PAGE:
SHOX triggers the lysosomal pathway of apoptosis via oxidative stress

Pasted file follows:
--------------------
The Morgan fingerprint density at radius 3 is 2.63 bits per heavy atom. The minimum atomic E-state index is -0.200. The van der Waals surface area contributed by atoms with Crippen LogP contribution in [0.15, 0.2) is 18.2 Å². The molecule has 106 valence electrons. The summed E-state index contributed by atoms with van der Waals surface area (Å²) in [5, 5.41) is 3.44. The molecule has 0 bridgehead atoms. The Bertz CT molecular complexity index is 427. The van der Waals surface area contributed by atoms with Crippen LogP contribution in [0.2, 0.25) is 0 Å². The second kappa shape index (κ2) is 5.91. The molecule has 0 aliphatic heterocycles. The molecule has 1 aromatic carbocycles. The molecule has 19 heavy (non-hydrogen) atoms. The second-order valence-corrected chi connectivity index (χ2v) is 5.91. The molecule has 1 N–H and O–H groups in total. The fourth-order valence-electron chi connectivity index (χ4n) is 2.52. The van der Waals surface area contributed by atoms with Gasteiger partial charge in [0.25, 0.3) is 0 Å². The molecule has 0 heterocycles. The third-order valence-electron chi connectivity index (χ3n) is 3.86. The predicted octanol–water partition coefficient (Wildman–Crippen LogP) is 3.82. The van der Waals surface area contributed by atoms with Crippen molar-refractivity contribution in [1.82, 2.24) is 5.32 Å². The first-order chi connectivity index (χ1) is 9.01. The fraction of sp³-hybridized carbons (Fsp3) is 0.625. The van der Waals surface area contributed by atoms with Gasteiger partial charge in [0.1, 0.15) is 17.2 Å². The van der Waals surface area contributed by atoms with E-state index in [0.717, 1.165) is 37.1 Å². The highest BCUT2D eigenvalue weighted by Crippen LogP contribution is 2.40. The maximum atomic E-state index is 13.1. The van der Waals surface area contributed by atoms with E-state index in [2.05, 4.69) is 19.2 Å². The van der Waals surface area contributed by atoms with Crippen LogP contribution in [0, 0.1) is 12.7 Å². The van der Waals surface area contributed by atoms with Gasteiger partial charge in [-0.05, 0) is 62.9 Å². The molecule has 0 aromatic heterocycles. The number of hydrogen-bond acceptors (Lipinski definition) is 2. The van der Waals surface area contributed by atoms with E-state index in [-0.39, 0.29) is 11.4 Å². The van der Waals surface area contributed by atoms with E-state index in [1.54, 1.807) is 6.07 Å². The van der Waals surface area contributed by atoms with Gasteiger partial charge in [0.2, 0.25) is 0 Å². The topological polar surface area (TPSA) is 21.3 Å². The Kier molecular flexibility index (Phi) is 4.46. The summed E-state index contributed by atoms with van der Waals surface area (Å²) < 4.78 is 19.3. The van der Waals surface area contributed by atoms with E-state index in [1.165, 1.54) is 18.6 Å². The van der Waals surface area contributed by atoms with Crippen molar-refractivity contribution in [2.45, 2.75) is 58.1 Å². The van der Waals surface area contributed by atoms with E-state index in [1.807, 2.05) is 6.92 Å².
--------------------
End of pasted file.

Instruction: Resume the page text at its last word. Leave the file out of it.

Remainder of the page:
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The SHOX gene encodes for a transcription factor important for normal bone development. Mutations in the gene are associated with idiopathic short stature and are responsible for the growth failure and skeletal defects found in the majority of patients with Léri–Weill dyschondrosteosis (LWD) and Langer mesomelic dysplasia. SHOX is expressed in growth plate chondrocytes where it is supposed to modulate the proliferation, differentiation and cell death of these cells. Supporting this hypothesis, in vitro studies have shown that SHOX expression induces cell cycle arrest and apoptosis in both transformed and primary cells. In this study, we further characterized the cell death mechanisms triggered by SHOX and compared them with the effects induced by one clinically relevant mutant form of SHOX, detected in LWD patients (SHOX R153L) and a SHOX C-terminally truncated version (L185X). We show that SHOX expression in U2OS osteosarcoma cells leads to oxidative stress that, in turn, induces lysosomal membrane rupture with release of active cathepsin B to the cytosol and subsequent activation of the intrinsic apoptotic pathway characterized by mitochondrial membrane permeabilization and caspase activation. Importantly, cells expressing SHOX R153L or L185X did not display any of these features. Given the fact that many of the events observed in SHOX-expressing cells also characterize the complex cell death process occurring in the growth plate during endochondral ossification, our findings further support the hypothesis that SHOX may play a central role in the regulation of the cell death pathways activated during long bone development.

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